Hurricane Isaac to cause spike in gas prices
Hurricane Isaac — recently upgraded from a tropical storm — could cause gas prices to spike for the next few weeks. It threatens the output of up to a dozen refineries in the Gulf region.
Gas prices rise with refinery closures
According to Reuters, the hurricane may cause the temporary closure of 85 percent of all U.S. off-shore oil production, as well as 68 percent of all natural gas output.
Phillips 66, Valero, Marathon and Exxon Mobil all shut down refineries on Tuesday in advance of the storm. The refineries in the region produce more than 20 percent of the nation’s gasoline supply.
The gasoline futures for September, a major determiner of at-pump prices, closed at $3.15 per gallon Monday. That is the highest it has closed since the early part of May. That could translate into as much as an extra 10 cents a gallon at the pumps, according to Tom Kloza, chief oil analyst for the Oil Price Information Service. The OPIS tracks gas prices for AAA.
Brian Milne of Telvent DTN was quoted in the Detroit Free Press:
“We’re definitely going to see a bump. We’re going to get into the $3.80s at minimum and it could go higher, depending on how quickly things are resolved.”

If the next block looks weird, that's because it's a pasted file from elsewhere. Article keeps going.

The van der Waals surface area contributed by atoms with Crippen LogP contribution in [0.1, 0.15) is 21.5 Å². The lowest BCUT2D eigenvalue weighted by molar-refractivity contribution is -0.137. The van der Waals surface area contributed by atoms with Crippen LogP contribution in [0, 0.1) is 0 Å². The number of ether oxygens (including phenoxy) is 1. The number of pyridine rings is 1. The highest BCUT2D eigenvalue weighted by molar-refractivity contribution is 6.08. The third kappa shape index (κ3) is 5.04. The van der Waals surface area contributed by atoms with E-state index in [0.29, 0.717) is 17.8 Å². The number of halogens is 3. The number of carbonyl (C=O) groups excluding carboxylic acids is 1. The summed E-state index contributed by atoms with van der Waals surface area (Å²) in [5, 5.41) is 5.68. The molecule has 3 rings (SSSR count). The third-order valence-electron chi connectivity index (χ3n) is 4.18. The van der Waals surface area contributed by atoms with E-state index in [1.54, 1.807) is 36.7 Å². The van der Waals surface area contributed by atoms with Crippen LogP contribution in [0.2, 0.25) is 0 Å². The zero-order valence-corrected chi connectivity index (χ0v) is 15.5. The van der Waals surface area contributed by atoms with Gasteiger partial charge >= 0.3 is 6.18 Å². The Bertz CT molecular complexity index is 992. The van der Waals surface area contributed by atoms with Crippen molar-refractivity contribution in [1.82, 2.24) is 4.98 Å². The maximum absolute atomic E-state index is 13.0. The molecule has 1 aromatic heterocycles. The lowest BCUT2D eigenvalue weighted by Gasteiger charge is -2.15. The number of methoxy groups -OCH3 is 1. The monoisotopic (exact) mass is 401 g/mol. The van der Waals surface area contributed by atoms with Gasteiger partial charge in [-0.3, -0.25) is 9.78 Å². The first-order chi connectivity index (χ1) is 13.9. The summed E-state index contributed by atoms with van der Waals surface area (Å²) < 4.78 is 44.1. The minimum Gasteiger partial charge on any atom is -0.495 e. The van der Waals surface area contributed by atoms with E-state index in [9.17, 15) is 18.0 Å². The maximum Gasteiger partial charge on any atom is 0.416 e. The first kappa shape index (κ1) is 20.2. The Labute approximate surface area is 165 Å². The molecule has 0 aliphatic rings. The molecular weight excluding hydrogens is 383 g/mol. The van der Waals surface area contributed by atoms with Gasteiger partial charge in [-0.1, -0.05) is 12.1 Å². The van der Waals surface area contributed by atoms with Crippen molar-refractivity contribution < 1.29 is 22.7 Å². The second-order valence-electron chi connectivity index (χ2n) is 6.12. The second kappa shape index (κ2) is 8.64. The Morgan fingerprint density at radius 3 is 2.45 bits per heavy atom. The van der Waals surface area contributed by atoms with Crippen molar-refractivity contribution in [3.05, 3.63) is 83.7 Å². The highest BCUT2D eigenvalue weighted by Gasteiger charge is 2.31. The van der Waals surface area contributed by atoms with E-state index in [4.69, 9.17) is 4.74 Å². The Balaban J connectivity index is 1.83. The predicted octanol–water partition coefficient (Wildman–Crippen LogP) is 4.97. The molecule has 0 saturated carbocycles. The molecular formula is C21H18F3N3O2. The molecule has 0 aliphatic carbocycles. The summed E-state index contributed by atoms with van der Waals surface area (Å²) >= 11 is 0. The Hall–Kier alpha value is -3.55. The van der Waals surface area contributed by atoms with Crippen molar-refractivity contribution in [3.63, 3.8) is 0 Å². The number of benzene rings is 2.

According to AAA, the national average price per gallon of gas has risen by 2.6 cents since Friday. That is when tropical storm Isaac first appeared to be bypassing Florida and making its way toward the Gulf of Mexico, with its proliferation of oil refineries.
Tuesday, the national average for a gallon of gas was $3.756. That is up 26 cents a gallon from the previous month.
Short supplies make it worse
The problems is exacerbated, says Francisco Blanch, head of global commodities research for Bank of America Merrill Lynch, by already low gas supplies and short corn crops. The corn, depleted by drought, is necessary for ethanol production.
“Now you’ve got a potential supply shock when we don’t have a lot of gas in storage.”
Affects not lasting
The good news is that the price spike should only last a short while, according to Koza, provided there is no lasting damage to the refining facilities as a result of the hurricane.